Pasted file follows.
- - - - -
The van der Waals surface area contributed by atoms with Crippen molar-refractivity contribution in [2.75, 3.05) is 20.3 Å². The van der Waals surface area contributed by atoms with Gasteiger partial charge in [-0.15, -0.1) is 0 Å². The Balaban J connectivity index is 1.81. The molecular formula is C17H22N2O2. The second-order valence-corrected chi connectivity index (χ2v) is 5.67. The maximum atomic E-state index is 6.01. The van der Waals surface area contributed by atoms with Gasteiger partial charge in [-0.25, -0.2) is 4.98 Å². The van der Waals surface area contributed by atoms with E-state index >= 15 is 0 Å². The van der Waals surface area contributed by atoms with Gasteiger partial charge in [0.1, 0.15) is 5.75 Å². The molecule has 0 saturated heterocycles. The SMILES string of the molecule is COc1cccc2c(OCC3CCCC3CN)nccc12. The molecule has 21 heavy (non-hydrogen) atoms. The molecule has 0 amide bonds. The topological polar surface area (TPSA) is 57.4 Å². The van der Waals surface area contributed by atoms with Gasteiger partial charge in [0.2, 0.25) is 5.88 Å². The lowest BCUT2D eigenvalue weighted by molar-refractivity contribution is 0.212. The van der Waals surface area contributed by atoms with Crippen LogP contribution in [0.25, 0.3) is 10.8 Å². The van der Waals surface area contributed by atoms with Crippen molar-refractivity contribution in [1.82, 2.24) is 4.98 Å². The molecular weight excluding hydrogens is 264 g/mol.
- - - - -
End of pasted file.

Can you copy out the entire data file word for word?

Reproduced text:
The van der Waals surface area contributed by atoms with Crippen molar-refractivity contribution in [2.75, 3.05) is 20.3 Å². The van der Waals surface area contributed by atoms with Gasteiger partial charge in [-0.15, -0.1) is 0 Å². The Balaban J connectivity index is 1.81. The molecular formula is C17H22N2O2. The second-order valence-corrected chi connectivity index (χ2v) is 5.67. The maximum atomic E-state index is 6.01. The van der Waals surface area contributed by atoms with Gasteiger partial charge in [-0.25, -0.2) is 4.98 Å². The van der Waals surface area contributed by atoms with E-state index >= 15 is 0 Å². The van der Waals surface area contributed by atoms with Gasteiger partial charge in [0.1, 0.15) is 5.75 Å². The molecule has 0 saturated heterocycles. The SMILES string of the molecule is COc1cccc2c(OCC3CCCC3CN)nccc12. The molecule has 21 heavy (non-hydrogen) atoms. The molecule has 0 amide bonds. The topological polar surface area (TPSA) is 57.4 Å². The van der Waals surface area contributed by atoms with Gasteiger partial charge in [0.2, 0.25) is 5.88 Å². The lowest BCUT2D eigenvalue weighted by molar-refractivity contribution is 0.212. The van der Waals surface area contributed by atoms with Crippen LogP contribution in [0.25, 0.3) is 10.8 Å². The van der Waals surface area contributed by atoms with Crippen molar-refractivity contribution in [1.82, 2.24) is 4.98 Å². The molecular weight excluding hydrogens is 264 g/mol.